fat tuesday

5 ways to make the most out of Mardi Gras in New Orleans

Mardi Gras

The pre-Lenten celebration known as Mardi Gras may have a well-deserved reputation as a lively, multi-day party in New Orleans, but there are actually several ways to experience this legendary annual event, regardless of how you prefer to celebrate.

Mardi Gras, which is French for “Fat Tuesday,” consists of an entire season of festivities, starting in the beginning of January and running until Lent. Like Easter, the date for Mardi Gras changes every year (this year it’s scheduled for February 13, 2024). Advanced planning is a must since hotels and activities can sell out quickly.

Mardi Gras

To help get you started with your Mardi Gras plans, we’ve put together five great ways to take part.

Queer Mardi Gras

Mardi Gras

The LGBTQ+ community has longstanding ties to Mardi Gras. The first official gay krewe (an organization that stages Mardi Gras parades and events), the Krewe of Yuga, formed in the late 1950s. Today, queer groups and individuals are much more visible in the festivities, with multiple krewes as well as gay carnival balls — including a masked ball held by the Mystic Krewe of Satyricon and a leather ball hosted by the Lords of Leather krewe. Additional LGBTQ+ krewes include Armeinius, Petronius, Amon-Ra, Krewe of Mwindo and the Krewe of Stars. PFLAG New Orleans maintains one of the most detailed krewe listings with contact information for all of the organizations.

Another important event on the queer Mardi Gras season calendar is the Fat Monday Luncheon, which debuted way back in 1949 and is considered the oldest organized LGBTQ+ event in the state of Louisiana; it takes place at Arnaud’s restaurant. The Bourbon Street Awards, meanwhile, takes place on Mardi Gras morning and gives prizes for the best costumes, with categories including Best Leather, Best Drag, Best Group and Best Overall Costume.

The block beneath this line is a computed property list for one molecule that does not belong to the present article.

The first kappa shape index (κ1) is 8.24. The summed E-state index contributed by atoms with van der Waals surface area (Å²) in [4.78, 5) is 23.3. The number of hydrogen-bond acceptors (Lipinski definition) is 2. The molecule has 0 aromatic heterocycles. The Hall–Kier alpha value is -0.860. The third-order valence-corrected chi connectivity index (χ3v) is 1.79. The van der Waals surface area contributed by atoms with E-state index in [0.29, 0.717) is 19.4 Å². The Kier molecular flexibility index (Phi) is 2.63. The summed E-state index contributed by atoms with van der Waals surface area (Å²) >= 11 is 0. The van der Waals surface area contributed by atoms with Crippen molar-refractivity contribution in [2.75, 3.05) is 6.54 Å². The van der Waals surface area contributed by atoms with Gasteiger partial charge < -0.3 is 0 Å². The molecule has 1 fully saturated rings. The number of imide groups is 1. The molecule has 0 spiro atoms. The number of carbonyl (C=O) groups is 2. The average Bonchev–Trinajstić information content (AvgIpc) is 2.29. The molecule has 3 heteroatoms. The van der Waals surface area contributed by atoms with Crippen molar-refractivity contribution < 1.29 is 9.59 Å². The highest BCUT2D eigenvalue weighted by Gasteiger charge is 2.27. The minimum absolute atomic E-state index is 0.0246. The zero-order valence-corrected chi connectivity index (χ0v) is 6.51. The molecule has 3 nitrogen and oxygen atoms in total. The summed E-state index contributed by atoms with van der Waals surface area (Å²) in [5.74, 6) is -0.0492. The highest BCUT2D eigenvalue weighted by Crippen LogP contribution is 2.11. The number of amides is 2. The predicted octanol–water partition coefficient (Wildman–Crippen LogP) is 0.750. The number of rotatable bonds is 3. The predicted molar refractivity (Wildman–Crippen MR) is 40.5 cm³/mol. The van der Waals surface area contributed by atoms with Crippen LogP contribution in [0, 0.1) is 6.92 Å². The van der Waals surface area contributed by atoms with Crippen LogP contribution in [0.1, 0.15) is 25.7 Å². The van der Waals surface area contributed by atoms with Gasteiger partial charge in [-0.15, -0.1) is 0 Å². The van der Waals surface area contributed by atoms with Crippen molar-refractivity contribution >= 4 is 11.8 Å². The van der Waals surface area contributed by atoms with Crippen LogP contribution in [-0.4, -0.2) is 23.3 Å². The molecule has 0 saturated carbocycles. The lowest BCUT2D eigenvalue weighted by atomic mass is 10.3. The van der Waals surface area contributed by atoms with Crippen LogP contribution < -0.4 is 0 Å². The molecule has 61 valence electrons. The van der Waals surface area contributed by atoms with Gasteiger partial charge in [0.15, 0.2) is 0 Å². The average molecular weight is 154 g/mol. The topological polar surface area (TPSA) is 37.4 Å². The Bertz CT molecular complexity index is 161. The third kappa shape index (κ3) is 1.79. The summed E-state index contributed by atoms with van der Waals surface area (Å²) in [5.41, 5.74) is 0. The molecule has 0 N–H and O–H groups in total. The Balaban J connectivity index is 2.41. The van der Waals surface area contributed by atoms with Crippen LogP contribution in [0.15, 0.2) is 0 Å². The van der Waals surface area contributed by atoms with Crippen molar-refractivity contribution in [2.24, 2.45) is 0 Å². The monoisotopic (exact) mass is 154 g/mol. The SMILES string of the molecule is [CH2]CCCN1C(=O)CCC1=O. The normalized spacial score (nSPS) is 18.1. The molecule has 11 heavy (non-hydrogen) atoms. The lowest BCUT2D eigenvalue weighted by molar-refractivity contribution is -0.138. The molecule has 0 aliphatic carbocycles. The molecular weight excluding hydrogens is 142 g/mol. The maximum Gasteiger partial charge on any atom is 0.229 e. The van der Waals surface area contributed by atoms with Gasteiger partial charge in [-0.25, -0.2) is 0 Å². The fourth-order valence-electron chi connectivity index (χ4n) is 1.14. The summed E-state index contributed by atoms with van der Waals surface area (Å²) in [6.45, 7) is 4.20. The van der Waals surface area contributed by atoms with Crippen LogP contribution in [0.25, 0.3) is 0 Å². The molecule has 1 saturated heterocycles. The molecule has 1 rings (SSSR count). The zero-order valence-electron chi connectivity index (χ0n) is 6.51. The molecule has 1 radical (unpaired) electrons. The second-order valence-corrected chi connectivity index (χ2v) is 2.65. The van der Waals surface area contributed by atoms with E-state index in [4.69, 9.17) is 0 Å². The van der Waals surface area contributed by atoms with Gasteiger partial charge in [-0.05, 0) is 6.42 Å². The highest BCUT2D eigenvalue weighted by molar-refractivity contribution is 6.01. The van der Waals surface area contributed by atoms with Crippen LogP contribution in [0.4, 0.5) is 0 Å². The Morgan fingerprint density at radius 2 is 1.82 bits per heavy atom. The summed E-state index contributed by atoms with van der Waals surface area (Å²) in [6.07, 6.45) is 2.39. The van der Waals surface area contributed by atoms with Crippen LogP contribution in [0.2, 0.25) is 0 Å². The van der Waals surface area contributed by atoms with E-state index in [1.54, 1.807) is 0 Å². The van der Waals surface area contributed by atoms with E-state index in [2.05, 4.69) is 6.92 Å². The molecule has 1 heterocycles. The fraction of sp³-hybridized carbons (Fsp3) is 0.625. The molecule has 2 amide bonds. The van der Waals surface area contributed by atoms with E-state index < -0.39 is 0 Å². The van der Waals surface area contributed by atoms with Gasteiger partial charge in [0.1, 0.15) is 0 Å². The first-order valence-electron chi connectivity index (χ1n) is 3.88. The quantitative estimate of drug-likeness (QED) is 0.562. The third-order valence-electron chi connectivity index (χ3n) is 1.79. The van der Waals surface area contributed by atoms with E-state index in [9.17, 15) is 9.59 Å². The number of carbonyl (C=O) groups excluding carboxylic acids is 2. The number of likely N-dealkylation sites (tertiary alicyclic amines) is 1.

Party hardy Mardi Gras

Mardi Gras

Mardi Gras is, by nature, a festival, so it’s no surprise that there are lots of festivities. The city hosts three major parades in the days just before Mardi Gras Tuesday — Krewe of Endymion on Saturday night, Krewe of Bacchus on Sunday night and Krewe of Orpheus on Monday night before actual Mardi Gras day. Large-scale parties take place after each, with celebrity musical performances. Be sure to check the dress requirements for any of these events, and prepare to stay until early the next morning.

Participatory Mardi Gras

mardi gras

Visitors can actually participate in krewe activities like locals do, if they plan well and have some luck with availability. All krewes are private clubs, so you’ll need to pay a fee to apply for membership, and it’s a good idea to shop around and see which organizations are the most attractive to you (see earlier section about queer Mardi Gras groups).

Sober and family-friendly Mardi Gras

mardi gras

Sure, there are lots of parties and excitement during the Mardi Gras season, but that doesn’t mean it’s not a welcoming time for families and for people looking for a more peaceful experience.

Travelers looking to avoid the alcohol-infused aspects of Mardi Gras can find designated “sober zones” that provide parade viewing opportunities along St. Charles Avenue. That same street is where many families with children meet to view the parades.

Upscale and tranquil Mardi Gras

mardi gras

Several hotels along the parade route erect their own parade stands, so that hotel guests can enjoy the colorful visuals while avoiding the crowds — and many also organize themed parties. The always-hip Virgin Hotels New Orleans (https://virginhotels.com/new-orleans/), for example, hosts a Twelfth Night Kickoff Brunch at Commons Club, its onsite restaurant, as well as a “Chewbacchus” themed drag brunch with Trixie Minx and a Lundi Gras Bounce Brunch.

The Kimpton Hotel Fontenot, meanwhile, offers special ticketed Mardi Gras viewing parties on its open-air, second-floor terrace, complete with food, drinks and swag bags with beads. Nearby, the InterContinental New Orleans is where Rex, the King of Carnival, toasts his Queen and the Rex Court.

mardi gras

Another memorable way to celebrate Mardi Gras is by reserving a table at a restaurant that celebrates the event. Antoine’s (https://antoines.com/), for example, offers a Mardi Gras prix fixe menu complemented by a themed cocktail menu, while Arnaud’s is home to the Germaine Cazenave Wells Mardi Gras Museum.

Another great way of taking in the Mardi Gras vibe is by checking out the “float houses” — homes around the city that are decorated for the season.

New Orleans and Company, the city’s tourism office, publishes a helpful guide to Mardi Gras every year.

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